Mike Schreiner, Leader of the Green Party of OntarioMike Schreiner writes:

“Several industries get a total free ride when it comes to taking our water, an explosive new report from Ontario’s Environment Commissioner revealed. Those who do pay for taking water — “phase one” industrial and commercial users that include bottled water producers; vegetable and fruit canning facilities; and certain types of chemical manufacturers — are charged a paltry $3.71 per million litres used.

This is not a typo.

This nominal fee works out to less than $10 for enough water to fill an Olympic-sized swimming pool. That works out to $0.00000371 per litre. After the ECO report I walked down to the basement in Queen’s Park to double check that a 500ml bottle of water was still selling for $2. That’s right, you can buy a litre of bottled water at Queen’s Park for more than it costs a company to take 1 million litres of our water.

This absurd system enables the provincial government to recover only 1.2 per cent of the money it spends on water quantity management programs. Since the Ministry of Environment and Climate Change (MOECC) receives less money today than it did in 1992, the budget it has for water management is not enough to make it an effective steward of our water resources. Yet, the province is essentially giving away our water.

HuffPo: “Companies Are Ripping Off Ontario’s Water Resources” by Mike Schreiner, Leader of the Green Party of Ontario

And yet it goes on. Nestlé continues to pump water out of Ontario Aquifers and sell it back to us, reaping enormous profits. Or worse, shipping it elsewhere, which has permanently lowers the supply of water available to us in our aquifers.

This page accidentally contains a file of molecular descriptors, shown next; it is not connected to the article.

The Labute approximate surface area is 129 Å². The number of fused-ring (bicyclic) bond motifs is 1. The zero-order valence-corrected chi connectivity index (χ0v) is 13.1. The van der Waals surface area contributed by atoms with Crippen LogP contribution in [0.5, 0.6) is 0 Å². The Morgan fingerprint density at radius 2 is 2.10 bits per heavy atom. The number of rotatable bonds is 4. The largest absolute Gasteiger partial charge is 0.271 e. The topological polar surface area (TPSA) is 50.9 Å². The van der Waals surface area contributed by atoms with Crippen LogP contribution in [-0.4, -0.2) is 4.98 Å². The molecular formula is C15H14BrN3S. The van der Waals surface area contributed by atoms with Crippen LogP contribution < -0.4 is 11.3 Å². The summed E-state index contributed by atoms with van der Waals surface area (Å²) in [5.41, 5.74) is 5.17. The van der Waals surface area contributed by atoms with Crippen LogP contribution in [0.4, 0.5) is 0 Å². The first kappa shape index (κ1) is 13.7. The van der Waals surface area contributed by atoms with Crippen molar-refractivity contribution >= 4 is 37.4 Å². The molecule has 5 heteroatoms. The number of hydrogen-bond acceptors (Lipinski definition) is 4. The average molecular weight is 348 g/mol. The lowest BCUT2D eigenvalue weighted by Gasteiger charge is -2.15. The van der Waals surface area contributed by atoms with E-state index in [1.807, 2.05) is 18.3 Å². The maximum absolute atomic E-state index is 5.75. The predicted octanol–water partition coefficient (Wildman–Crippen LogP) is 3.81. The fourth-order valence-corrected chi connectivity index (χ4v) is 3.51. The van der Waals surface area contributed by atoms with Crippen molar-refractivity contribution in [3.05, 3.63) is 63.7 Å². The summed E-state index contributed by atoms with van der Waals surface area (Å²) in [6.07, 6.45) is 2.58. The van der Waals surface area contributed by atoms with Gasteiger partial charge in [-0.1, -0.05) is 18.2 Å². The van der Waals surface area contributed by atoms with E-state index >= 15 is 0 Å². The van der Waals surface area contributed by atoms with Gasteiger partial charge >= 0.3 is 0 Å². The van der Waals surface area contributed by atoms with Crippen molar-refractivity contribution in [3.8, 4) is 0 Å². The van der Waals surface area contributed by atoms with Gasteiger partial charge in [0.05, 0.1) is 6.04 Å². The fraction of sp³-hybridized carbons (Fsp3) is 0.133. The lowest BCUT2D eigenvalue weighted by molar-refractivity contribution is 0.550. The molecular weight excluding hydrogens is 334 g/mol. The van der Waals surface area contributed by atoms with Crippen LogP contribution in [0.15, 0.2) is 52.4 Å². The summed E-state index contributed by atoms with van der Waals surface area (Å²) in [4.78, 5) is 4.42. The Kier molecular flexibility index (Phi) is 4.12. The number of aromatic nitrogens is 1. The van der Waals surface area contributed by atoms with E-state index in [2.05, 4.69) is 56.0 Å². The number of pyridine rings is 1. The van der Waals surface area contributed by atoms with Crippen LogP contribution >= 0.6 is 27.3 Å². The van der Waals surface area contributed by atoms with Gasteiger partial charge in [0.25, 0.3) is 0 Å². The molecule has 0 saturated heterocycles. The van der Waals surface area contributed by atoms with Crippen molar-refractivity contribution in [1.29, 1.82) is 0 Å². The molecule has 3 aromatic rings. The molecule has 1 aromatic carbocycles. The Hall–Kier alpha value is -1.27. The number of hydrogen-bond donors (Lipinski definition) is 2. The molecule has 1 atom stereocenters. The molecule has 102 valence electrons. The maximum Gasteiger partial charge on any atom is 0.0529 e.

The water Nestle is taking comes from municipal water supply– the drinking water our municipal governments filter and treat to make sure is safe for us to drink.  To offset the costs of cleaning, storing and delivering water to our taps, Ontario citizens pay our local public utilities about $1.50 for 1,000 litres of water for our personal use. The reason we pay so little for the water we consume is because the taxes we pay subsidizes the cost. This is how public utilities work, and the reason they exist: by sharing the infrastructure investment, the costs can be kept down to ensure the public has equal and reasonably affordable access to a necessity.

But the Provincial Government gives Nestlé a sweetheart deal.

We pay $3.00 per 1,000 litres
Nestlé pays $3.70 per 1,000,000 litres

The multinational company pays pays a miniscule fraction of what we pay, which allows it to realize enormous profits when bottling our water and selling it back to us.  Do they employ some Canadians?  Sure thing. Does the company pay its fair share of taxes?  Truthfully, I don’t know.  What I do know is that this company is paying too little for the refined natural resource it sells at a profit.   Ontario taxpayers are subsidizing this rich and powerful multinational, so we know Nestlé is perfectly happy to not pay its fair share.  And companies are shameless: they exist to make as much profit as possible, so of course they take what they get.

But there is no reason the citizens of Ontario should let this go on.  The Green Party of Ontario has been opposing this for a long time.

Laura Lee Roberts shared a great Environmental Defense article: WHAT A DEPOSIT RETURN MIGHT LOOK LIKE IN ONTARIO.  From my perspective, since Ontario practically gives Nestle our drinking water for free, the least they could do is use glass bottles.

Nestlé Waters

Sign the petition:
Ontario: Deny Nestle Water-Taking Permit in Aberfoyle